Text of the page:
My Take on "Hustle Culture"
When I got into Swarthmore, I did a lot of research on what the school would be like in terms of academic rigor. There were so many articles and forum posts saying how hard it was to keep up with the work while getting good grades.
I had just finished the IB at that point, so I was in the mindset of, "Well, nothing could be harder than that!". And at least until now, I stand by my point. Sure, you could say that it's because I have only experienced the first semester of college -- it's probably true, too. But I also want to say that the way that people study and talk about their work-life balance is much more... healthy and manageable.
The main concept that I wanted to introduce was 'hustle culture'. It's an environment where the focus is solely on one's success and productivity, with little to no regard for taking breaks and looking for a balance between your life and the work you do. I've experienced this first-hand at my high school; at Swarthmore, where everyone said it was going to be academically hell, I've been less stressed out about these things.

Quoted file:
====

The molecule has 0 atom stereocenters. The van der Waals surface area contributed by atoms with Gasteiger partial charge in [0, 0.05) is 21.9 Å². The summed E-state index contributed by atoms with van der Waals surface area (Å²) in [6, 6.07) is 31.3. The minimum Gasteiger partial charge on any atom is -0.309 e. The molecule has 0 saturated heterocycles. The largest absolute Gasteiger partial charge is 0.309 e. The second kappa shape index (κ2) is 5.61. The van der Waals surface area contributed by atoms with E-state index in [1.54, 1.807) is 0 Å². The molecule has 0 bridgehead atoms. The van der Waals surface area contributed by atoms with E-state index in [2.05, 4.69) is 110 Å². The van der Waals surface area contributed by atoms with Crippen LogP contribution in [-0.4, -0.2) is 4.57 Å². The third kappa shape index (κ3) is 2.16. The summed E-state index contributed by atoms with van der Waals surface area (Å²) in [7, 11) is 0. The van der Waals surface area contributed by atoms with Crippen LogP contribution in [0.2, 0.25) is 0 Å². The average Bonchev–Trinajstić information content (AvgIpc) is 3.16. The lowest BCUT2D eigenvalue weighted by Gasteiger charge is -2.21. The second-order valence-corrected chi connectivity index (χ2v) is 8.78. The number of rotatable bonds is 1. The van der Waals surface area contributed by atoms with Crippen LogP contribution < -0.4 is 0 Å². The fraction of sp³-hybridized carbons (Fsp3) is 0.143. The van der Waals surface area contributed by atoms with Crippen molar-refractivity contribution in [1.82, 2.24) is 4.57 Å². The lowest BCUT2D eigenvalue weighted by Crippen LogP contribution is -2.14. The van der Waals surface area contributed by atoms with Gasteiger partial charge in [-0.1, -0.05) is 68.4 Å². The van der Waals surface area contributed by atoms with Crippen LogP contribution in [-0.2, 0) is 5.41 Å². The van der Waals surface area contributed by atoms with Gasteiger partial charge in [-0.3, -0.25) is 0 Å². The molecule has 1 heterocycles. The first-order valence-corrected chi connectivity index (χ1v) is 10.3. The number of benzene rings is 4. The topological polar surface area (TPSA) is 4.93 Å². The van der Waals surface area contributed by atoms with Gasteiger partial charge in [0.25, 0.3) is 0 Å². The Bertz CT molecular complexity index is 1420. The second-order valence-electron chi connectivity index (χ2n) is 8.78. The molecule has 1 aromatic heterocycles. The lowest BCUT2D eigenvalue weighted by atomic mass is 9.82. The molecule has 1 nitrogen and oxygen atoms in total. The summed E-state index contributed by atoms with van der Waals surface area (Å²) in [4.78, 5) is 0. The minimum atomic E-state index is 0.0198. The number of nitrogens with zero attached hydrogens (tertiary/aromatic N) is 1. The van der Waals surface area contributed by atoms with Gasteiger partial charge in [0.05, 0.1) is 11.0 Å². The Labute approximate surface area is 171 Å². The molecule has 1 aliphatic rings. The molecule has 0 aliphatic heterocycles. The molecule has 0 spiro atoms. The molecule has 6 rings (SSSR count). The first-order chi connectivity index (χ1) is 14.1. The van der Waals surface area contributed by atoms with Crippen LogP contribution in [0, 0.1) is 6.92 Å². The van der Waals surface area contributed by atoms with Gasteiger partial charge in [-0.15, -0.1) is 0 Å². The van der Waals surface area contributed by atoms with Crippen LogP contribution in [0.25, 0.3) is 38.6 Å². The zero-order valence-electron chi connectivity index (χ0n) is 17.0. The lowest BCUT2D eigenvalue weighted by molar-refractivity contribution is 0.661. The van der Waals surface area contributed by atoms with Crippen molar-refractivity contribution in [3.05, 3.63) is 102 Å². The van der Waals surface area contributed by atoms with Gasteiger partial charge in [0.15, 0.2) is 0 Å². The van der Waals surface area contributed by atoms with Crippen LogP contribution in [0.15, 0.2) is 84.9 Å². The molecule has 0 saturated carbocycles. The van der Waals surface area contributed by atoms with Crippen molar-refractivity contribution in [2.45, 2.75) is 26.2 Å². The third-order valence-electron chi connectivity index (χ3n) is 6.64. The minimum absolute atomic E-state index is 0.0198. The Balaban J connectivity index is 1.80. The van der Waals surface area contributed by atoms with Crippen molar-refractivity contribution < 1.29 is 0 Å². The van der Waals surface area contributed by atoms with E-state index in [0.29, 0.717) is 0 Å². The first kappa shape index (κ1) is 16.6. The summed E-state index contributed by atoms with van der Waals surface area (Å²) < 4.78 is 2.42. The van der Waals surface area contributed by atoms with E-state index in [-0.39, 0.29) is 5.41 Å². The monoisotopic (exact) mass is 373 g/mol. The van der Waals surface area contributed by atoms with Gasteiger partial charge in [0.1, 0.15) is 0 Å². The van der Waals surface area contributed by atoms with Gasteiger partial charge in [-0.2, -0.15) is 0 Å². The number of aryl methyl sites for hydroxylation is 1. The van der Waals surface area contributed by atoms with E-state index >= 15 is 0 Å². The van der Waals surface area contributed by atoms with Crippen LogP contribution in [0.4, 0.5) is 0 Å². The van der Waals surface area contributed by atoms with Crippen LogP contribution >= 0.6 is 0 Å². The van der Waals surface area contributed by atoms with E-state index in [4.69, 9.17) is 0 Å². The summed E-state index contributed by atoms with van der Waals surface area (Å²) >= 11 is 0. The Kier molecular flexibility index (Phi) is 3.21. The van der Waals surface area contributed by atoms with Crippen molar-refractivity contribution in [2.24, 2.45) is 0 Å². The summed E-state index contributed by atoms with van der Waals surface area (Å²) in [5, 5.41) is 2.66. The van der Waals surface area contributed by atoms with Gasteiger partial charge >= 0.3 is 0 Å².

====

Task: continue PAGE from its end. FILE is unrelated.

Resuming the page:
I don't want to generalize since I know not all people at my high school were swamped by hustle culture, and I know that there are people at Swarthmore who have pretty shocking ways of doing things that don't seem healthy in the long run. This is more of a recount of how I felt back in high school and things I noticed now that I'm in college.
Why Hustle Culture Doesn't Work
While it would be an ideal world if people could just work and work as robots do, we aren't meant to be doing work all our waking hours. Hustle culture might seem like a good way to boost productivity and increase output, but it can never be an effective long-term solution.
There's much too much lost in an environment where people are destined to get tired and stressed out. If a work/study environment causes stress, there is a higher risk of the brain's function becoming suppressed because of the hormones released when people are stressed out (de Souza-Talarico et al., 2011). And where there is anxiety and stress, people tend not to be able to reach their full potential.